# How to translate Fourier transform table from f to simple omega?

The Fourier transform table we are given, lists Time function Vs Fourier transform in terms of f. But I want to have w(simple omega) instead of f. Is there a method to do the translation easily?

EG: I have rect(t/T) <==> Tsinc(fT). in the table. From that
I need to get (W/pi)*sinc(Wt) <==> rect(w/2W)

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Let $$X(f) = \int_{-\infty}^{\infty} x(t) \exp(-i 2\pi ft)\,\mathrm dt$$ denote the Fourier transform of $x(t)$ which relationship we denote as $$x(t) \leftrightarrow X(f).$$ An alternative definition defines the Fourier transform of $x(t)$ as $\hat{X}(\omega)$ where \begin{align*} \hat{X}(\omega) &= \int_{-\infty}^{\infty} x(t) \exp(-i\omega t)\,\mathrm dt\\ &= \int_{-\infty}^{\infty} x(t) \exp(-i 2\pi (\omega/2\pi) t)\,\mathrm dt\\ &= X(\omega/2\pi). \end{align*} Thus the "method to do the translation easily" that you are looking for is as follows.

If we know $X(f)$, the Fourier transform of $x(t)$ with respect to the frequency variable $f$, then we can find $\hat{X}(\omega)$, the Fourier transform of $x(t)$ with respect to the radian frequency variable $\omega$ simply by substituting $\omega/2\pi$ for $f$ everywhere in $X(f)$.

As an application to your example, you know the Fourier transform pair $$\text{rect}(t/T) \leftrightarrow T\text{sinc}(fT)$$ as a transform pair. Here, the sinc function is defined as $$\text{sinc}(\alpha) = \begin{cases} \frac{\sin(\pi\alpha)}{\pi\alpha}, & \alpha \neq 0,\\ 1, & \alpha = 0,\end{cases} ~~\text{but see my comment later}$$ Now, the duality theorem of Fourier transforms says if $x(t) \leftrightarrow X(f)$, then $X(t) \leftrightarrow x(-f)$ which applies to the transform pair listed above gives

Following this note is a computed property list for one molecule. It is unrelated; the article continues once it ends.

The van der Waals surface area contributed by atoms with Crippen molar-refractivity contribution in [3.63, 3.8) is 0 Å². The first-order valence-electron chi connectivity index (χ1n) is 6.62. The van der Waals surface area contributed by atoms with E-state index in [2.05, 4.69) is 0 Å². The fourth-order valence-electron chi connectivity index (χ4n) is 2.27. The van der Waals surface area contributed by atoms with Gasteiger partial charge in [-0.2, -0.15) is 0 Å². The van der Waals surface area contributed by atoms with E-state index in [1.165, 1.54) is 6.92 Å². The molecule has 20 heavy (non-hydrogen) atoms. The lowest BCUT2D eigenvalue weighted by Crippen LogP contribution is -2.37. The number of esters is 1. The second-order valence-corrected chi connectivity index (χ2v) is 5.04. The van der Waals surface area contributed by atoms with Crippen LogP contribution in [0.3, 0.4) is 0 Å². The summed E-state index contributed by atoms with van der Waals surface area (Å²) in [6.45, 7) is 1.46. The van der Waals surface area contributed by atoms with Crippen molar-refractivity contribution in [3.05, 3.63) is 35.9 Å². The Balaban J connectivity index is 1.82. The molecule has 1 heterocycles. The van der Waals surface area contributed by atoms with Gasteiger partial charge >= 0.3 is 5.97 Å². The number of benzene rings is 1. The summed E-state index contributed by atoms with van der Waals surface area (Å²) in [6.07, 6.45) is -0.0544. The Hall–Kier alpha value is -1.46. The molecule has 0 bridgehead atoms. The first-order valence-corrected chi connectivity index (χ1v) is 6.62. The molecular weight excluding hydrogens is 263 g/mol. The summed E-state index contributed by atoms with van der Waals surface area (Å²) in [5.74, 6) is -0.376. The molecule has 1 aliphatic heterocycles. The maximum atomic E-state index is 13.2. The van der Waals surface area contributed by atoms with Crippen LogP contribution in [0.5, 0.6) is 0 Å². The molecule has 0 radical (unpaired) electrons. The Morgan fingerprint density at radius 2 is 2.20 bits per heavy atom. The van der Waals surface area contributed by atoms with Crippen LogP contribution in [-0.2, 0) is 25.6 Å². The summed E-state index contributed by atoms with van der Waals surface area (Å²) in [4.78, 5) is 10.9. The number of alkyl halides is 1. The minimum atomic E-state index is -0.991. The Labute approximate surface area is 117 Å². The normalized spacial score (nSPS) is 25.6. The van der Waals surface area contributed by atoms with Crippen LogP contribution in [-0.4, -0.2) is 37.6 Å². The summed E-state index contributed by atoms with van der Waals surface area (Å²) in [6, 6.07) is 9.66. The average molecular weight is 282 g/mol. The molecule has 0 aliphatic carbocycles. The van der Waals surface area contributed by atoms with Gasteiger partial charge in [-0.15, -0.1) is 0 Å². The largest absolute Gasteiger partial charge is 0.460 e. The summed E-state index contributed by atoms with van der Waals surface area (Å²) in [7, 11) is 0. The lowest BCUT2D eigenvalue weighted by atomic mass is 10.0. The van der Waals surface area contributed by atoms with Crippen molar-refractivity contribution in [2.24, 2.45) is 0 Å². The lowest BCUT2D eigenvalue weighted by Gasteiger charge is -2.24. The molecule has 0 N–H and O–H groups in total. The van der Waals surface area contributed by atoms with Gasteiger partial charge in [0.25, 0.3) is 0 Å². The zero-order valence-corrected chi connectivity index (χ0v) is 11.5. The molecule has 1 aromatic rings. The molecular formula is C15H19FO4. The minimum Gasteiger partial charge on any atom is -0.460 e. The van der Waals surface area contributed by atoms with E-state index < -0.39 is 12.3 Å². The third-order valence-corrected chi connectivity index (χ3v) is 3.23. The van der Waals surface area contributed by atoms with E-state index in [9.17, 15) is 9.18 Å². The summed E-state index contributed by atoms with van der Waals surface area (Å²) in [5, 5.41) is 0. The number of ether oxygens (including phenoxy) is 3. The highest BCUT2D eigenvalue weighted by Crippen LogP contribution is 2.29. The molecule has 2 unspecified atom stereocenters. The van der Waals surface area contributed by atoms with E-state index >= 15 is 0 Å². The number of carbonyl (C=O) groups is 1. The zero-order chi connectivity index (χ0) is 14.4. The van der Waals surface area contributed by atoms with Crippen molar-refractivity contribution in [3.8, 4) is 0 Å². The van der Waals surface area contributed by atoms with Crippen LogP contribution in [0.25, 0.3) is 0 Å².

$$T\text{sinc}(tT) \leftrightarrow \text{rect}(f/T)$$

where we have used the fact that $\text{rect}(\cdot)$ is an even function of its argument. replacing the constant $T$ by $W/\pi$ and replacing $f$ by $\omega/2\pi$, the radian frequency transform pair is

$$\frac{W}{\pi}\text{sinc}(Wt/\pi) \leftrightarrow \text{rect}(\omega/2W)$$

This is not quite the answer you need to arrive at, and so I will let you in on a secret. Most people who tend to use radian frequencies to define Fourier transforms tend to define the sinc function slightly differently from the definition I gave above. I will use Sinc for this other definition which is $$\text{Sinc}(\alpha) = \begin{cases} \frac{\sin(\alpha)}{\alpha}, & \alpha \neq 0,\\ 1, & \alpha = 0.\end{cases} ~~\text{note the difference between sinc and Sinc}$$ Thus we have $$\frac{W}{\pi}\text{sinc}(Wt/\pi) = \frac{W}{\pi}\times\frac{\sin(Wt)}{Wt} = \frac{W}{\pi}\text{Sinc}(Wt)$$ and so your transform pair actually is

$$\frac{W}{\pi}\text{Sinc}(Wt) \leftrightarrow \text{rect}(\omega/2W)$$

which is what you have been struggling to show. In other words, you need to check the definition of sinc in addition to scaling the frequency variable when you go from $f$ to $\omega$ in your Fourier transforms.

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It is news to me that the normalized sinc function (vs. Sinc) is not what "most people" use. But you answer the OP's confusion and mine, so thanks. – daniel Dec 3 '12 at 3:22
@daniel My preference is to use Fourier transforms with respect to $f$ because of symmetry (no $1/2\pi$ factors) and simplicity (e.g. $\text{rect}(t)\leftrightarrow \text{sinc}(f)$) with $\text{sinc}(x)=\frac{\sin\pi(x)}{\pi x}$ because $\text{sinc}(n)=0$ for $n\neq 0$ is easier for me to remember, but there are many people (especially mathematicians and people doing digital signal processing) who always use $\omega$ and Sinc instead. – Dilip Sarwate Dec 3 '12 at 15:32
Hmm. But for example Wiki's tables used normalized sinc with notation $\omega.$ Is sinc(f) standard? And a belated +1. – daniel Dec 4 '12 at 0:19
@daniel I have commonly seen the normalized sinc used with $f$. The unnormalized Sinc is usually found with $\omega$ but I am sure that counterexamples can be found for assertions "normalized with $f$ always" and "unnormalized with $\omega$ always". Wikipedia's tables list Fourier transform pairs for three different versions of the Fourier transform and it is not surprising that the same definition of sinc is used in the table. To switch to different definitions would just add confusion. – Dilip Sarwate Dec 4 '12 at 2:03